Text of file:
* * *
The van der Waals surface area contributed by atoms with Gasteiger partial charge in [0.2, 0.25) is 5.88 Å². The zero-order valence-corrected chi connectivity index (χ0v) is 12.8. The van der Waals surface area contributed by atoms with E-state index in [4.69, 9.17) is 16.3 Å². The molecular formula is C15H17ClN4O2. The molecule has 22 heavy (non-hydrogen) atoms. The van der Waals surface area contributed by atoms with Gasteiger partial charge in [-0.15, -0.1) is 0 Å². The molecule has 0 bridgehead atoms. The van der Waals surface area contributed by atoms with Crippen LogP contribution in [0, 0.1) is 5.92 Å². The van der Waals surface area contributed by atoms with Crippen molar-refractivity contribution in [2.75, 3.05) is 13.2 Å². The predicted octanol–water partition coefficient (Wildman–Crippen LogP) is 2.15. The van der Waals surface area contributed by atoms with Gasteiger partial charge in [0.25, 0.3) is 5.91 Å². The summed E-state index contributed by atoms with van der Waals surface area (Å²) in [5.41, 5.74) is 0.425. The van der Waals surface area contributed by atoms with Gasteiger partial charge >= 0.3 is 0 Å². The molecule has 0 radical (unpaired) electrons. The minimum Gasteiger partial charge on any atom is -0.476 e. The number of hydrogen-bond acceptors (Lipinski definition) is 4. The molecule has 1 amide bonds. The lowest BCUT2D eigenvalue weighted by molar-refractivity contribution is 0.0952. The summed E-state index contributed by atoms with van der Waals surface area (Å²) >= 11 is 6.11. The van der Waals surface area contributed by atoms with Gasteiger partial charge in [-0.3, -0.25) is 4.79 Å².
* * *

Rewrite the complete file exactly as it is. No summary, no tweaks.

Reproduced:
The van der Waals surface area contributed by atoms with Gasteiger partial charge in [0.2, 0.25) is 5.88 Å². The zero-order valence-corrected chi connectivity index (χ0v) is 12.8. The van der Waals surface area contributed by atoms with E-state index in [4.69, 9.17) is 16.3 Å². The molecular formula is C15H17ClN4O2. The molecule has 22 heavy (non-hydrogen) atoms. The van der Waals surface area contributed by atoms with Gasteiger partial charge in [-0.15, -0.1) is 0 Å². The molecule has 0 bridgehead atoms. The van der Waals surface area contributed by atoms with Crippen LogP contribution in [0, 0.1) is 5.92 Å². The van der Waals surface area contributed by atoms with Crippen molar-refractivity contribution in [2.75, 3.05) is 13.2 Å². The predicted octanol–water partition coefficient (Wildman–Crippen LogP) is 2.15. The van der Waals surface area contributed by atoms with Gasteiger partial charge in [0.25, 0.3) is 5.91 Å². The summed E-state index contributed by atoms with van der Waals surface area (Å²) in [5.41, 5.74) is 0.425. The van der Waals surface area contributed by atoms with Gasteiger partial charge >= 0.3 is 0 Å². The molecule has 0 radical (unpaired) electrons. The minimum Gasteiger partial charge on any atom is -0.476 e. The number of hydrogen-bond acceptors (Lipinski definition) is 4. The molecule has 1 amide bonds. The lowest BCUT2D eigenvalue weighted by molar-refractivity contribution is 0.0952. The summed E-state index contributed by atoms with van der Waals surface area (Å²) >= 11 is 6.11. The van der Waals surface area contributed by atoms with Gasteiger partial charge in [-0.3, -0.25) is 4.79 Å².